China has worked to augment its carrier-tracking abilities in recent years, launching “half a dozen electronic intelligence satellites into low earth orbit,”Forbes reported. But “the U.S. could degrade such satellites using both kinetic and non-kinetic means.”

And should an adversary find and track a carrier, the ship may still depend on an integrated defensive network.

“The carrier commanding a carrier can expect to have diverse defensive assets stationed within reach of his or her constantly moving vessel – Aegis air-defense destroyers, Virginia-class attack subs, overhead assets, etc. – all networked together into a layered defensive system that detects any approaching threats,” Forbes reported. “Once identified, each threat is assigned the optimum sensors and weapons to assure early interception, even if they are on different warships scattered across the ocean.”

The defensive measures surrounding an aircraft carrier are layered and redundant. “The architecture of the defensive perimeter dictates that if an enemy penetrates one layer of protection, it will then face another, and another,” Forbes reported. “So even if the adversary can find a carrier in the vastness of the Western Pacific, the likelihood its weapons will reach the carrier and do serious damage is not great.”

Still, given the time, money, and human capital invested in each aircraft carrier, the mere hint of vulnerability is concerning. 

About the Author: Harrison Kass

Harrison Kass is a defense and national security writer with over 1,000 total pieces on issues involving global affairs. An attorney, pilot, guitarist, and minor pro hockey player, Harrison joined the US Air Force as a Pilot Trainee but was medically discharged. Harrison holds a BA from Lake Forest College, a JD from the University of Oregon, and an MA from New York University. Harrison listens to Dokken.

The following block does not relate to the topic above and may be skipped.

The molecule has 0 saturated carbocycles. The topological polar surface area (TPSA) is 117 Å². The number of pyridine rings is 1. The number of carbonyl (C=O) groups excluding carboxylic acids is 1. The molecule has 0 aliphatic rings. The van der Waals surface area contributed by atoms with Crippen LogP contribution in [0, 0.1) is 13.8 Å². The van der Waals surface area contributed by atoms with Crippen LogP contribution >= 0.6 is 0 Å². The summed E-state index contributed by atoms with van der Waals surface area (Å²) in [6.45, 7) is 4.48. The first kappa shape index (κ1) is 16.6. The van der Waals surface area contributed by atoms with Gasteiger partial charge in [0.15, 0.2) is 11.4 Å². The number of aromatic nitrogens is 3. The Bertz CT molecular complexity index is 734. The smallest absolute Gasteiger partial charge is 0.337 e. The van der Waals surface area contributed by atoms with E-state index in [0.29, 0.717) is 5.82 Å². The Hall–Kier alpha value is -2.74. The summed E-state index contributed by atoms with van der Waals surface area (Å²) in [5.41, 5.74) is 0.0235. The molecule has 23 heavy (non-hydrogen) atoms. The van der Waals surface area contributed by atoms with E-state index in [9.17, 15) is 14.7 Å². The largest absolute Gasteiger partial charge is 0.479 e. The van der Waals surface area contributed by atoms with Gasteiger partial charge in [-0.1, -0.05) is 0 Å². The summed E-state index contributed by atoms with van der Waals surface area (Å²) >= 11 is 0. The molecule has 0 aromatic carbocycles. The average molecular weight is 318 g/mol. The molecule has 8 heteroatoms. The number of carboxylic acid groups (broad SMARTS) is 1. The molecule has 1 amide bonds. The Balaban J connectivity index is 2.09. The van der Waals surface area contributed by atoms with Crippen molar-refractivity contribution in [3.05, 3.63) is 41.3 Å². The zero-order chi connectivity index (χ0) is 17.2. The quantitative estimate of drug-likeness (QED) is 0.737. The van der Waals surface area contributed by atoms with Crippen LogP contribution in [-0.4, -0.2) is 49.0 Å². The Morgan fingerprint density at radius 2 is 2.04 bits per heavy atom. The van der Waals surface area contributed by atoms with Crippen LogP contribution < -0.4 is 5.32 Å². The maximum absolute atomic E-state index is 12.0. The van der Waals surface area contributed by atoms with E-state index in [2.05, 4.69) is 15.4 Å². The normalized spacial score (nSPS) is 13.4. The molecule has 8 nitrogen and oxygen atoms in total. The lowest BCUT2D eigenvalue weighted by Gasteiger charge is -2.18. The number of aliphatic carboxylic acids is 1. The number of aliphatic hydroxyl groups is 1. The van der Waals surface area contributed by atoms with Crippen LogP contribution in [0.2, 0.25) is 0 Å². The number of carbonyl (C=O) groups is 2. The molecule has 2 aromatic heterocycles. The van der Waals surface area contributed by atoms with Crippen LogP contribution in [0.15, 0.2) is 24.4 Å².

U.S. Navy's Aircraft Carriers Might Have a Fatal Flaw

The National Interest - Mon, 11/03/2024 - 20:05

Aircraft Carriers in the Age of Near-Peer Warfare: The U.S. Navy's Strategic Pivot: The U.S. military in recent decades fought against weaker states such as Iraq, or against non-state groups like al-Qaeda, the so-called Islamic State, and the Taliban. The U.S. Navy used its aircraft carriers for ground support missions during these operations. Carrier battle groups didn’t have to worry about enemy long-range munitions, sabotage, submarines, or air attacks. 

Now that the Global War on Terror is largely over and near-peer conflict is back on the menu, carriers will have a harder job on the battlefield. But would the U.S. military really risk its aircraft carriers in a war with Russia or China?

Money and Adversary Capabilities vs. Aircraft Carriers 

Aircraft carriers are mighty expensive. The latest carrier, the USS Gerald R. Ford, cost American taxpayers $13 billion. Although subsequent ships of the class will cost less, their price tag will still hover in the several billions. 

The total fleet of U.S. aircraft carriers cost nearly $60 billion. This number covers only the carriers themselves. It does not include the expensive fighter jets they carry, such as the F-35B/C Lighting II, F/A-18 Super Hornet, and EG-18 Growler, or the supporting warships of the carrier battle group. 

Meanwhile, near-peer adversaries have developed advanced capabilities that pose a significant threat to these invaluable assets. China in particular has been investing heavily in missile technology. It is also creating a robust anti-access/aerial denial bubble in strategic areas in the Indo-Pacific in an attempt to prevent U.S. aircraft carriers from entering a potential conflict. 

In sum, aircraft carriers are very expensive, and U.S. adversaries have more powerful options than they did in the past to destroy, sink, or restrict them. 

Considering this combination of factors, a logical question that comes up is whether U.S. aircraft carriers are now relegated to fighting wars only against those who can’t fight back.

Adjusting Fire

The answer is no.